Next, we’ll extract the \(\hat{\pi}\) and the standard errors from each of our experiments. We’ll use these to construct a confidence interval for each \(\hat{\pi}\).

# Get means of the experiments
results.pihat <- c(n100$pihat, n1000$pihat, n10000$pihat)
results.pihat
#> [1] 3.240 3.140 3.142

# Get standard errors of experiments
results.se <- c(n100$se, n1000$se, n10000$se)
results.se
#> [1] 0.15771090 0.05199138 0.01641982

# Compute CI lower bounds
results.lower <- results.pihat - 1.96 * results.se
results.lower
#> [1] 2.930887 3.038097 3.109817

# Compute CI upper bounds
results.upper <- results.pihat + 1.96 * results.se
results.upper
#> [1] 3.549113 3.241903 3.174183

Finally, we’ll plot each \(\hat{\pi}\) with its confidence interval.

# Combine results and confidence intervals in data frame
results2 <- data.frame(results.pihat, results.se,
                       results.lower, results.upper,
                       c("100", "1k", "10k"))
colnames(results2) <- c("pihat", "se", "lower", 
                        "upper", "n")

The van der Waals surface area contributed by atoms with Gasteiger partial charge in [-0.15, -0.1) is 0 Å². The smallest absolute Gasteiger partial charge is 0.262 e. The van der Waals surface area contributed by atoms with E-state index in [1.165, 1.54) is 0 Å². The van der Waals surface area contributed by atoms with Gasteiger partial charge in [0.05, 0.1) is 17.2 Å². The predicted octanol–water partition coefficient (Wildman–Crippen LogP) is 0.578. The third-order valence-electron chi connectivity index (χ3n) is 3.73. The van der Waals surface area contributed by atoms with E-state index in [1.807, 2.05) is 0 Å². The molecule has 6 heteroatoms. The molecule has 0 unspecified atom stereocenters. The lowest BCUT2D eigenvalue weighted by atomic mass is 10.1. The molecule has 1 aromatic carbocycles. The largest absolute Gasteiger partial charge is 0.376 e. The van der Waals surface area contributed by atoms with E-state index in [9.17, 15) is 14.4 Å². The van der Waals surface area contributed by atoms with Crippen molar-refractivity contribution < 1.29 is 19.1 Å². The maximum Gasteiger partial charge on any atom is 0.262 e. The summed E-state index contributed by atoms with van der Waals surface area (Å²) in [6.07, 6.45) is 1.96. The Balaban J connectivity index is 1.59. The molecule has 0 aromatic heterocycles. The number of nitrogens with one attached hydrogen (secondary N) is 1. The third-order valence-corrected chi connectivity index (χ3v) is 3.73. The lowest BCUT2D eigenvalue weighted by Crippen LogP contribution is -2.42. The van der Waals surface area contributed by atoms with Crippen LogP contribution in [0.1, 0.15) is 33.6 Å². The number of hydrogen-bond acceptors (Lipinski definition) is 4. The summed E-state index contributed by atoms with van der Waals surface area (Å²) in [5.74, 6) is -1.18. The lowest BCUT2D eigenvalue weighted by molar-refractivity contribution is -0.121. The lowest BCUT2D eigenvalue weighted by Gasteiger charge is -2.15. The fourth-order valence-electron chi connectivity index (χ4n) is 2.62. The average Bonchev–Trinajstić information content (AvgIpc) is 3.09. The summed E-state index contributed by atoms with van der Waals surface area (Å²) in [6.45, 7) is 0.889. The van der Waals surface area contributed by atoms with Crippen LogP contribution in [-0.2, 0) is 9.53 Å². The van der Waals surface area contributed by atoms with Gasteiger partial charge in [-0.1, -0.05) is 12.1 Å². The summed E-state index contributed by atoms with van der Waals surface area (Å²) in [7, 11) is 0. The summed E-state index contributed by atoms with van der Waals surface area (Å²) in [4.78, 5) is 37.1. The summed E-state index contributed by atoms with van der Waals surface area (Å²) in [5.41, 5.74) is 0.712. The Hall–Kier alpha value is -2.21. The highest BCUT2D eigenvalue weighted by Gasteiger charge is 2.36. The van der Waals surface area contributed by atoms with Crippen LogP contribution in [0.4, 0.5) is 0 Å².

results2$n <- factor(results2$n, 
                    levels=c("100", "1k", "10k"))

# Load ggplot2 library
library(ggplot2)

# Plot 95th percentile confidence intervals
ggplot(results2, aes(x=n, y=pihat)) + geom_point() +
  geom_errorbar(aes(ymin = lower, ymax = upper, colour=n)) +
  xlab("Number of trials (n)") +
  ylab(expression(paste("Average value of ",hat(pi)))) + 
  geom_abline(intercept=pi, slope=0, linetype=2,
              color="black") + 
  theme(panel.background = element_blank())

In this example, we see that as we increase the number of trials, we get a tighter (or more narrow) confidence interval for \(\hat{\pi}\). This looks like a good thing, right? But how exactly do we interpret these confidence intervals?

What is a confidence interval?

We get a 95th percentile confidence interval around something we estimate, such as \(\hat{\pi}\) and we interpret it in the following way.

If we were to repeat our procedure for estimating \(\hat{\pi}\) and constructing its confidence interval many times, 95 percent of time, the confidence intervals should cover the true value of \(\pi\).
We can test whether or not the normality approximation (and its corresponding confidence interval) was good by testing the coverage of our confidence intervals. We do this by repeating our procedure for estimating \(\hat{\pi}\) and constructing its confidence interval many times, say with \(5000\) experiments. For each of these \(5000\) times, we’ll record whether or not the mathematical constant \(\pi\) lies within the constructed confidence interval. This gives us the coverage.